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The Ellen Payne Odom Genealogy Library Family Tree
Coastal Georgia Genealogical Society
News Update October 2002


Y2.2K NEWS10 283 Moss Oak Lane ST SIMONS ISLAND GA 31522 OCTOBER 2002

   We had such a fine meeting on September 15th that several members suggested we have at least one more this year. Those who skipped the September meeting  (and we know who you are) missed some fun, and the best deserts we have ever had at a meeting - thanks to Amy, our world-class baking and computing guru.   

   November 10th will mark our last scheduled meeting for 2002, and we'll meet at 2PM in College Place United Methodist Church on Altama Avenue, Brunswick. The short business meeting purposing to set up our Year 2003 schedule did not materialize (blame low attendance on this rainy meeting day). We will do a rerun on this, and Bill Smith will preside in November. Plans for a Christmas gathering this year have been set aside.

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SEPTEMBER 15th MEETING at College Place United Methodist Church on Altama Avenue, Brunswick was a "Show and Tell". Almost everybody brought an example of their  more successful genealogy, and a feeling of good genealogy in action put a happy smile on our faces ( ;>) . We will do more of this show and tell, and those of us aching for sympathy or acclamation may yet find it in a future meeting. We all can learn something! First-time visitors Glenda and Robert Jones appeared to enjoy the spirited discussions, and hoped to be at our next meeting. We gave them a September NewsLetter and we'll send them October's letter.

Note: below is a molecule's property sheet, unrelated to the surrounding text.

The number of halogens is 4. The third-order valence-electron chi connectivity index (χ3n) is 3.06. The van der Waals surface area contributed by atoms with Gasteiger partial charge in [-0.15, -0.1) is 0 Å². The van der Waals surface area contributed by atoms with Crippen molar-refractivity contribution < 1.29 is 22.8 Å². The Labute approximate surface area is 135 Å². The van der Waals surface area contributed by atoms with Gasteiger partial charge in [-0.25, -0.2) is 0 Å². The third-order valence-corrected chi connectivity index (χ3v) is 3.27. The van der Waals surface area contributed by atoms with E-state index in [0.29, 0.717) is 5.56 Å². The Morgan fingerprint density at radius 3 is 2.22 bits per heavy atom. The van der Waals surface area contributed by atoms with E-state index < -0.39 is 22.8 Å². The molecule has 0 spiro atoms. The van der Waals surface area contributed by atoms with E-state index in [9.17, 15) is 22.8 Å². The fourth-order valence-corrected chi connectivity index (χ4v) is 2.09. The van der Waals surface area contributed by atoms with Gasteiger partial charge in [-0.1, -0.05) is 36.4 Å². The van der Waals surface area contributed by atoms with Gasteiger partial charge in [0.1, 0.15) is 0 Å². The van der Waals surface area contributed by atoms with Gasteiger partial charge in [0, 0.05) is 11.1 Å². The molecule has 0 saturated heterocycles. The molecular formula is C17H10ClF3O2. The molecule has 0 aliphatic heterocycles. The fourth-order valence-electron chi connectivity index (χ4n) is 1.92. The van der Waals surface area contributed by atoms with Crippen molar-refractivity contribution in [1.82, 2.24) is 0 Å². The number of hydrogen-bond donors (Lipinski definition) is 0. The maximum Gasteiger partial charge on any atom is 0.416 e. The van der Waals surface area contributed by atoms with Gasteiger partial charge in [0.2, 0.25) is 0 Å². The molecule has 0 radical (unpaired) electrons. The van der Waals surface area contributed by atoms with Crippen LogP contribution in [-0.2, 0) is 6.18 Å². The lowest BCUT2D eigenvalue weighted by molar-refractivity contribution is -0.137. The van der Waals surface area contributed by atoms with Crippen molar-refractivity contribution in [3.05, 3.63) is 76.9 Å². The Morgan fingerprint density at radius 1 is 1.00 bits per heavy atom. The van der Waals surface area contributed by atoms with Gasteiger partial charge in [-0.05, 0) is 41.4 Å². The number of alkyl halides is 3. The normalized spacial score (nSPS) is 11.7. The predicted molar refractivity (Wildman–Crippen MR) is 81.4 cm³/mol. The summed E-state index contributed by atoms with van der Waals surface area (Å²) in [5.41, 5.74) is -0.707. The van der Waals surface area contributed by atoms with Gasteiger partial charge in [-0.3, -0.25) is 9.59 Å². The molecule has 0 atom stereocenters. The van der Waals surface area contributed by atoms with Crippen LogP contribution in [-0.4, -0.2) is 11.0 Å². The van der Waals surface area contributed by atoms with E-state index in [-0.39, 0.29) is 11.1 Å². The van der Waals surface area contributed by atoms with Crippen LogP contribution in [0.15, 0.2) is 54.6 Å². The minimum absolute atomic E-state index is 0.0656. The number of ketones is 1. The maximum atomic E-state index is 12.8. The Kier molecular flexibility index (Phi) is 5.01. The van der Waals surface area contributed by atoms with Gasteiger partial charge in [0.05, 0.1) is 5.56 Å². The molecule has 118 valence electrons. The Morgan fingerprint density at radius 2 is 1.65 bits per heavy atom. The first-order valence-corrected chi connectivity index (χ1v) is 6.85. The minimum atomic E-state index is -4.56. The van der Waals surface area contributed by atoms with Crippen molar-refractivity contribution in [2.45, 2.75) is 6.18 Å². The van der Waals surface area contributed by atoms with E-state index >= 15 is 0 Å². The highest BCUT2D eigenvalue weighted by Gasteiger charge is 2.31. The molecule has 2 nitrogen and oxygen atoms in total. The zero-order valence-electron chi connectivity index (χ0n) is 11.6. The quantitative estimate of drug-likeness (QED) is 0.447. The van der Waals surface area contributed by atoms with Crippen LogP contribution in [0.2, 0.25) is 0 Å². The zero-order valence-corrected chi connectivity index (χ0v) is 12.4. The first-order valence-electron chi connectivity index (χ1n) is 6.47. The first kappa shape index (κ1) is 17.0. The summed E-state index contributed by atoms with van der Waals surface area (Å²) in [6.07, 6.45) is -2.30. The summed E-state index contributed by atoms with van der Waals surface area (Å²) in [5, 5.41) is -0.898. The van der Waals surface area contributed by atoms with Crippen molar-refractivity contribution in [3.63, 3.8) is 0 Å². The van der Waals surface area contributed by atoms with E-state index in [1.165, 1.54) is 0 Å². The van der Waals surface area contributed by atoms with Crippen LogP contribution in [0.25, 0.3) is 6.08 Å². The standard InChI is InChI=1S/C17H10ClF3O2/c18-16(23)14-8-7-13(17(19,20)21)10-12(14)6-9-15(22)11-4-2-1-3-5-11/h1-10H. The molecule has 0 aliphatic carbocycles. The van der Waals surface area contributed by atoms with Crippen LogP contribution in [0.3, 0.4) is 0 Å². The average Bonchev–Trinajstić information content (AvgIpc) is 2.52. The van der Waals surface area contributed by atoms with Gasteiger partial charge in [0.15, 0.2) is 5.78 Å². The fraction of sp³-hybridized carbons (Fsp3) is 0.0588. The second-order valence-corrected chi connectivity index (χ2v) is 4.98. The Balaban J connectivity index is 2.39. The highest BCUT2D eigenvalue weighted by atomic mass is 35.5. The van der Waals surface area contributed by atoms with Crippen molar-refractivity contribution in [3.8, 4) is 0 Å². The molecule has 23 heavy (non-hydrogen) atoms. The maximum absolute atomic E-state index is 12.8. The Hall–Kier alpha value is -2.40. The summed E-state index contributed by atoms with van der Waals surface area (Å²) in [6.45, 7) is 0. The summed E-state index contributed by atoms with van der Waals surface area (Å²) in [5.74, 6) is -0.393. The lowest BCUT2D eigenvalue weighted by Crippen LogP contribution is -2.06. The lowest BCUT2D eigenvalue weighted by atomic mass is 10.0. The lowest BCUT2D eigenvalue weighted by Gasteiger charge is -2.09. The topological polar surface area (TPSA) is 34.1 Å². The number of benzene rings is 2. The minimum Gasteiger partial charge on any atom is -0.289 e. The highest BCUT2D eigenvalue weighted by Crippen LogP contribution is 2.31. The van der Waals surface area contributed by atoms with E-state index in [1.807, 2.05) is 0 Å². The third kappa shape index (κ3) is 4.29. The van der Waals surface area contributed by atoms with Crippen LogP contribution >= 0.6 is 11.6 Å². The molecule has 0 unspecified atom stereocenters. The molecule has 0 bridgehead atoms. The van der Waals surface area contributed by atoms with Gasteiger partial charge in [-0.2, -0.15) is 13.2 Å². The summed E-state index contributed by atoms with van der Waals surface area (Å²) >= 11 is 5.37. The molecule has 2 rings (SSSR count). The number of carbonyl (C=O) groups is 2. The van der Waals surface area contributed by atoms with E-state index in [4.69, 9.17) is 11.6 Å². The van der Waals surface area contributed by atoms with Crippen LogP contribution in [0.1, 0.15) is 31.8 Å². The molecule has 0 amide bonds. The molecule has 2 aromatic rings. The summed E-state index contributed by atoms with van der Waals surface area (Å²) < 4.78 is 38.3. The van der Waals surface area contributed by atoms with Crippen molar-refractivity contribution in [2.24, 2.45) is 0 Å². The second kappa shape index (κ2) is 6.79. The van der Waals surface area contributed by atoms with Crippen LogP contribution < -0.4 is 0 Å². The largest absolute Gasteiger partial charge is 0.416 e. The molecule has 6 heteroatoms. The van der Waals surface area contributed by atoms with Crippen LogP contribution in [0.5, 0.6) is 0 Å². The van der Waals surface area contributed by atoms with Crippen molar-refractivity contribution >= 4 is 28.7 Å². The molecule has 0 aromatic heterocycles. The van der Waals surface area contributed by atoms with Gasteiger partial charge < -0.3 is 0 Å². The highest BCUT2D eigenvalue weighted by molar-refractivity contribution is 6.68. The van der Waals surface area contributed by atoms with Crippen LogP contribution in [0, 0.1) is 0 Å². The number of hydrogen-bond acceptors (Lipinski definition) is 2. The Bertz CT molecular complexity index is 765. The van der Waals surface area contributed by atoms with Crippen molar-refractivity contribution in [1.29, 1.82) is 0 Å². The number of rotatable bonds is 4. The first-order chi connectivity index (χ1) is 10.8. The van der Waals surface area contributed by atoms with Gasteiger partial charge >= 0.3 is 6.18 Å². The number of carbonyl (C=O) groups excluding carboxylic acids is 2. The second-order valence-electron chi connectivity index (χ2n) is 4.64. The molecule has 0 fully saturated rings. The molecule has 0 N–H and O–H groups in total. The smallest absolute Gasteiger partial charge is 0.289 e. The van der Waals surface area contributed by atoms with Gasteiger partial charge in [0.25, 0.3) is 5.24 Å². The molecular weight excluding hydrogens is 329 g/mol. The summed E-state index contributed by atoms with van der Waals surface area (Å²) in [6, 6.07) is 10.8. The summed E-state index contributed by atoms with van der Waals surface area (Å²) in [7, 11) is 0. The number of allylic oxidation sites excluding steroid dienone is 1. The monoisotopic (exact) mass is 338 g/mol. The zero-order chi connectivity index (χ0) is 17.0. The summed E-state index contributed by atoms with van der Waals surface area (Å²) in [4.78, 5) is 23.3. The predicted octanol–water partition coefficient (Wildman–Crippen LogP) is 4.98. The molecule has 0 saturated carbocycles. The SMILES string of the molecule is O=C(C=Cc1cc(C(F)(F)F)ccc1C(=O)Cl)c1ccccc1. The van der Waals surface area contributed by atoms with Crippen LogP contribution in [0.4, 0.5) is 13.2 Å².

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MILLEDGEVILLE'S MEMORY HILL  CEMETERY in the city's historic district dates back to around 1809, when it was the site of a Methodist church believed to have been host to an early conference by Bishop Francis Asbury, founder of the Methodist Church in America. Close neighbors to the cemetery, Paul and Lorene Flanders Campbell, are said to enjoy frequent walks in the cemetery because it contains so much of the area's history.